There are laws that give landlords and tenants specific legal rights and responsibilities. Contact your local municipality if you have a question about what you and your landlord are each responsible for.
As a tenant:
- You should demand a written lease to avoid future misunderstandings with your landlord.
- You must pay your rent on time.
- You must keep the rental unit clean and undamaged.
- You are responsible for any damages beyond normal wear and tear.
- You must pay the utility bill if the lease makes you responsible.
- You may not alter the apartment (for example, paint the walls) without your landlord’s approval.
- You must give written notice when you intend to move.
- The Illinois Retaliatory Eviction Act prohibits your landlord from evicting you for complaining to any governmental authority (housing inspector, human rights commission, etc.).
Pay Rent on Time
Not paying your rent on time can result in late fees and, in the worst-case scenario, eviction. If you think you will be unable to pay your landlord on time, see if you can come to an agreement for repayment. If you do reach such an agreement, get it in writing, dated and signed, in order to protect yourself.
Pay Utilities on Time
Depending on your lease, you will most likely be required to pay for at least some of your utilities. It is important to pay your utilities on time. Late payments will result in a late fee, harm your credit and may make it difficult for you to transfer service if you want to move. If your budget is tight, pay what you can. Be proactive in seeking out financial assistance and changing your habits to reduce your energy consumption.
Keep Your Apartment in Good Condition
You are required to keep your apartment clean and undamaged. It does not have to be spotless, but you should clean and take out the trash regularly. Keeping your place clean is one of the best ways to keep insects and rodents out.
Be a Good Neighbor
You could be evicted for excessive noise or arrested for disturbing the peace. Almost as important, having a good relationship with your neighbors will be beneficial if you need to ask for help at some point.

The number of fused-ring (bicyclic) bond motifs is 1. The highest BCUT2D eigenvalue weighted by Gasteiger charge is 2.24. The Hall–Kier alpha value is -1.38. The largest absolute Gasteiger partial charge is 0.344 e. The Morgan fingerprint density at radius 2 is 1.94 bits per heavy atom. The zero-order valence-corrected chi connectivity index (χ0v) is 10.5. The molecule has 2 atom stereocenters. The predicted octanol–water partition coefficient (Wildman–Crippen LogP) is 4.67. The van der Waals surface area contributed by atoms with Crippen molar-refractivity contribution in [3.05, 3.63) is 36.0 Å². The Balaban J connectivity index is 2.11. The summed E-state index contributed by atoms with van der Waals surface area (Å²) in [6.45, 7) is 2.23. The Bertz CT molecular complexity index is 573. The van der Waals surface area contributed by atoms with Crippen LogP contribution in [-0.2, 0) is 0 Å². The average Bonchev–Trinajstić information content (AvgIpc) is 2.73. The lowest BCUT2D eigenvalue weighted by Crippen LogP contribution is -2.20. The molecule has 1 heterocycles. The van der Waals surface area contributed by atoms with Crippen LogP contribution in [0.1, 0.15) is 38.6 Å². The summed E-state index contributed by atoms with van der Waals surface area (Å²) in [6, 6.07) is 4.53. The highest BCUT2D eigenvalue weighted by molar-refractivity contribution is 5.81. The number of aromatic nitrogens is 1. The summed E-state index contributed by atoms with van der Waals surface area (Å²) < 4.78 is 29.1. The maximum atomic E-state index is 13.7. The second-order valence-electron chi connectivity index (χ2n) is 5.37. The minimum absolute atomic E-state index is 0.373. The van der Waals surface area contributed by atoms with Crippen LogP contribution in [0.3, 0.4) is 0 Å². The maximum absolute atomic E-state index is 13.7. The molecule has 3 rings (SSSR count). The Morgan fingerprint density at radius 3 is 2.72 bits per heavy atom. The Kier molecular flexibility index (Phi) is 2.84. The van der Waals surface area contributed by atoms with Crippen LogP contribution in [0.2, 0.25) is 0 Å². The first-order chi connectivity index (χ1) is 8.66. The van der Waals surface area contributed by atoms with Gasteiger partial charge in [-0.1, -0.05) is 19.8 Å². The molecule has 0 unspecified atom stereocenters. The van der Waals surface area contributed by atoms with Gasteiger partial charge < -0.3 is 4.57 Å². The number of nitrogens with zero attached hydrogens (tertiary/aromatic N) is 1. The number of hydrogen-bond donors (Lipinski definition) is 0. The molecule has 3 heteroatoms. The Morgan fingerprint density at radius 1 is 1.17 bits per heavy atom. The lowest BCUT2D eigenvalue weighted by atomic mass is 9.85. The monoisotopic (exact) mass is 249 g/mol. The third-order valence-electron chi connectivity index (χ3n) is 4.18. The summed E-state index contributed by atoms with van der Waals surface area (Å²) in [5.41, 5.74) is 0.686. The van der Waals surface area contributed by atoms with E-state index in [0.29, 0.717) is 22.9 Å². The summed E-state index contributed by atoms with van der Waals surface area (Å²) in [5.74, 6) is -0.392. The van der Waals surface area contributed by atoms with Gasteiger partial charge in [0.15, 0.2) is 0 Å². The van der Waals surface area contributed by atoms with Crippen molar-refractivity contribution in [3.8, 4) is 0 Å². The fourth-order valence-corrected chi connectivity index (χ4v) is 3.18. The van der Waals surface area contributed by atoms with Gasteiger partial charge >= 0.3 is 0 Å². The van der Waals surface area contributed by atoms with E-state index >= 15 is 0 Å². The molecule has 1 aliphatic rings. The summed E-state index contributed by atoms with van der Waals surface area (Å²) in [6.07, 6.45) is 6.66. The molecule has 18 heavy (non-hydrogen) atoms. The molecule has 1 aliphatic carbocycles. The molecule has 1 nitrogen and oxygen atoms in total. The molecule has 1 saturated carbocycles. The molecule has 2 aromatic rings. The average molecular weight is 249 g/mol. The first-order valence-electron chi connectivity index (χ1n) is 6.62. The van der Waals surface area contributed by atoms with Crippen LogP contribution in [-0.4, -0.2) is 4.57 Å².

If something in your apartment needs to be fixed, send your landlord a formal letter with a list of the repairs needed and request that they be made within 14 days. If it is an emergency and can threaten your health, safety or the apartment itself, ask that the repair be made within 72 hours. If your landlord does not fix the problem, under certain circumstances, the Residential Tenants’ Right to Repair Act allows you to hire a professional to make the repairs and then deduct the cost from next month’s rent. Whenever taking an action that may be against the terms of your lease, talk to a lawyer or a tenant’s rights organization.
In most cases, your landlord is responsible for extermination to eliminate pests, but there are some exceptions. If you are identified as the cause of the infestation, the landlord might refuse to exterminate or may charge you for extermination.
Bed bugs are one of the most common housing problems. Unlike most other pest control problems, they are not caused by a filthy apartment and they are very hard to exterminate. In 2013, Chicago passed a law to help with the growing bed bug problem. The law explains the responsibilities that tenants and landlords share to prevent and control bed bugs.
Need help or want to know more?
The Illinois Housing Handbook, available in English
and en español
, provides a wealth of information to help make obtaining and maintaining housing easier and less confusing, especially for first-time renters.